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By: William Daugherty, Superintendent of Texas School for the Blind and Visually Impaired

Abstract: In this article, Superintendent Daugherty discusses the importance of White Cane Day and how it celebrates a person’s abilities and independence.

Key Words: White Cane Day, blind, visually impaired, mobility, independence

White Cane Safety Day was enacted into law in 1964 by President Lyndon Johnson. The “Safety” part of the law was intended to inform motorists that they must yield to a person with a white cane crossing the street. In 2011, President Barack Obama also named the day celebrated annually on October 15, as Blind Americans Equity Day. As you can see, the day has become symbolic for more than a simple tool used by people who are blind or visually impaired to safely walk from place to place. It has become a symbol for independence and capability.

This year the Austin White Cane Day Celebration will be held on the campus of the Texas School for the Blind and Visually Impaired, not on the 15th, but on the 12th of October. The Austin event is often thought to be the largest in the U.S., with crowds ranging from 500 to 700. Typically, it is held downtown, and there is a march by the entire group along Congress Avenue in the brightly colored t-shirts that are custom designed each year to commemorate the celebration. When this happens, the Austin downtown shoppers and office dwellers get an up-close lesson in how cane users apply their skills. As a former instructor of cane travel (Orientation and Mobility specialist, or O&M) who has walked a lot in urban areas under blindfold with a cane, I can tell you that it is a highly skilled activity that requires focus, sensory awareness, courage and problem solving abilities of the highest order. Put another way, when you see someone walking around town with a white cane, you are looking at a very capable person. This is at least one way to look at the meaning of White Cane Day.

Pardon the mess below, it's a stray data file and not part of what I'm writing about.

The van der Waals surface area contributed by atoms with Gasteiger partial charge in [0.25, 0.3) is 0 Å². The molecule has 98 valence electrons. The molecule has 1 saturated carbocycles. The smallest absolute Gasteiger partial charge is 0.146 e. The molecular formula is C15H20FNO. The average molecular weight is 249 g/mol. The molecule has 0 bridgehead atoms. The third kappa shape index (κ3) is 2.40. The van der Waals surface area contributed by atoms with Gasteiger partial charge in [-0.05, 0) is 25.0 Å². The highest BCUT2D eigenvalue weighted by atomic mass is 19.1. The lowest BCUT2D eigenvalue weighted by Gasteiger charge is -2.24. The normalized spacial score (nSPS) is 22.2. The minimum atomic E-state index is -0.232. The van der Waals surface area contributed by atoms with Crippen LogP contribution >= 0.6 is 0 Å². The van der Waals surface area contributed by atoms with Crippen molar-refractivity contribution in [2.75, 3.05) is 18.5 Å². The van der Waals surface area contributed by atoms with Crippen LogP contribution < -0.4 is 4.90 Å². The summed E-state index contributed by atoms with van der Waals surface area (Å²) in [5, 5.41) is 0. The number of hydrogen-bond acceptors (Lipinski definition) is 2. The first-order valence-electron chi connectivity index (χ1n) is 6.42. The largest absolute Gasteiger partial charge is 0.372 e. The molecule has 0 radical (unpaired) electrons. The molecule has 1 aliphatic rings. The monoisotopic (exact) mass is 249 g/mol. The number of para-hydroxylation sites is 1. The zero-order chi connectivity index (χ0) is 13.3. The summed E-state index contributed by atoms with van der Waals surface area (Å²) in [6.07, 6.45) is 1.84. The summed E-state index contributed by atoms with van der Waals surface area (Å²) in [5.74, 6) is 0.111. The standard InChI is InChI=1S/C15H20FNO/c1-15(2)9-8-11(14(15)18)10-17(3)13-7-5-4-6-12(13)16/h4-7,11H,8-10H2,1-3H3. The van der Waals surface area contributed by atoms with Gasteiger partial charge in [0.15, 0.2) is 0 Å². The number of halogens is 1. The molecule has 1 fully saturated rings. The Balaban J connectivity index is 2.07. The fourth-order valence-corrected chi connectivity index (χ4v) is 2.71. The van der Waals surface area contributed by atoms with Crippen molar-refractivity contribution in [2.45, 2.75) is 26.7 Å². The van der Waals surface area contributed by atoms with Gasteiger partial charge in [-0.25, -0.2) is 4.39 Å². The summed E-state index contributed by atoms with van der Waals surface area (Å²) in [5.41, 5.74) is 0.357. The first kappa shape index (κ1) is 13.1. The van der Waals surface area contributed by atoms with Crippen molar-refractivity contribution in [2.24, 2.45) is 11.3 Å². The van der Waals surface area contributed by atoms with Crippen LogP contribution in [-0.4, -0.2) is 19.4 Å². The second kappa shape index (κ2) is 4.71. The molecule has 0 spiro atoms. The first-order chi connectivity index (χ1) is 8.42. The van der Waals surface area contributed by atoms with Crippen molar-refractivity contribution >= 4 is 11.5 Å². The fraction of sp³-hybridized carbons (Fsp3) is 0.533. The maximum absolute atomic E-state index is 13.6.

People have a range of responses to seeing a person walking around using the cane. Some see it as miraculous that anyone could do that. But it is not because of an individual’s miraculous abilities. Instead, it is the result of hard work, overcoming fears, and continuous practice. Some see it as sad that a person has to tap their way through the environment. But it is not sad. Instead it is a strong symbol of independence; of not having to rely upon a sighted person to go from place to place. The more we see people with the white cane out in our communities, the more all of us will begin to see it as part of the normal fabric of the neighborhood. In Austin, I see the white cane in use practically everywhere I go. Add to this the folks who are using dog guides, those with low vision using telescopes, smart phones with navigation apps, and new technologies coming on-line all of the time. White Cane Day becomes a symbol of the many ways individuals who are blind or visually impaired are achieving independence.

Many teenagers who would benefit greatly from the use of a cane or a low vision device such as a telescope, will fight against it because they feel it makes them look different. As more and more people are out in our communities using the cane or other devices, I can see a time when teens will begin to think differently about it. One day soon, I’m almost certain, there will be a blockbuster movie that comes out featuring a cool, leading character that uses a white cane with great style and ability. Not like some cheesy guy that is scripted to have super-human powers, but like real-life people I personally know; like many among those who will be marching in celebration on White Cane Day. That will be a cultural tipping point worth looking forward to.